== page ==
Which aquaretics are approved for euvolemic and hypervolemic hyponatremia and how are they used?

Updated: Jun 17, 2019
  • Author: Eric E Simon, MD; Chief Editor: Vecihi Batuman, MD, FASN  more...
  • Print

A new class of drugs, AVP receptor antagonists, designed specifically to promote aquaresis (ie, electrolyte-sparing excretion of free water), has been evaluated in clinical trials for the treatment of hyponatremia. [37, 38] The first agent to be approved was conivaptan, a V1A and V2 vasopressin receptor antagonist. It is available only for intravenous use and is approved for use in the hospital setting for euvolemic and hypervolemic hyponatremia. It is contraindicated in hypovolemic patients. It induces both a water and sodium diuresis with improvement in plasma sodium levels. Most of the clinical experience has been in heart failure. It is effective in raising serum sodium levels; however, conivaptan has not been shown to improve heart failure per se. Close monitoring of the rate of correction is needed and is approved for treatment for only 4 days.

In addition, the effects in patients with renal and hepatic impairment have not been well studied and caution is advised with use in this population. There are several drug interactions that need close monitoring and the use of conivaptan with CYP3A4 inhibitors is contraindicated.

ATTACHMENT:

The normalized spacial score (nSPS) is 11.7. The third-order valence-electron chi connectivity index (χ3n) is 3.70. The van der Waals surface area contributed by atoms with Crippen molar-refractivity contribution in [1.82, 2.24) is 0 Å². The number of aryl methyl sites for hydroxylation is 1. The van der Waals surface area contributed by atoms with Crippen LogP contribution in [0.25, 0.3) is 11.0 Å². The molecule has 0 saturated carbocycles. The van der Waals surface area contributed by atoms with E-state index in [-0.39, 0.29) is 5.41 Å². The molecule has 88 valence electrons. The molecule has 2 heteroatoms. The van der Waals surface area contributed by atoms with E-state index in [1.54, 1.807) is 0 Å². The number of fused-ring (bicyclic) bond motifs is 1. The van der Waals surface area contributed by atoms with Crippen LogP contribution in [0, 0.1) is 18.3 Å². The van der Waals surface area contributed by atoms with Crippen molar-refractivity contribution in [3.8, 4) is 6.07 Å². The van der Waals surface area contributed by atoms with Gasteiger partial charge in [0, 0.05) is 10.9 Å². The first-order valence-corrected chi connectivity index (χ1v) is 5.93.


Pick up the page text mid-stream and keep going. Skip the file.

Tolvaptan, a selective V2 receptor antagonist, can be taken orally and has been approved for use in the treatment of euvolemic and hypervolemic hyponatremia, including cases associated with cirrhosis and heart failure. Tolvaptan treatment must be initiated in the hospital to avoid the possibility of too rapid correction (although there have not been reported cases). It shows great promise but because of the requirement for hospitalization for initiation or reintroduction and the expense of the drug, its use at this time is limited. It also interacts with CYP3A inhibitors and use with such drugs is contraindicated. In April 2013, the FDA limited use of tolvaptan to no more than 30 days and indicated that it should not be used in patients with underlying liver disease. This decision was based on reports of liver injury, including those potentially leading to liver transplant or death. [39]

The use of these vaptans is limited and exact benefits have yet to be determined. There are reports that even mild hyponatremia can cause gait instability and possibly increase the risk of falls and hip fractures. In this setting, vaptans may be beneficial to improve hyponatremia and gait.

Did this answer your question?
Additional feedback? (Optional)
Thank you for your feedback!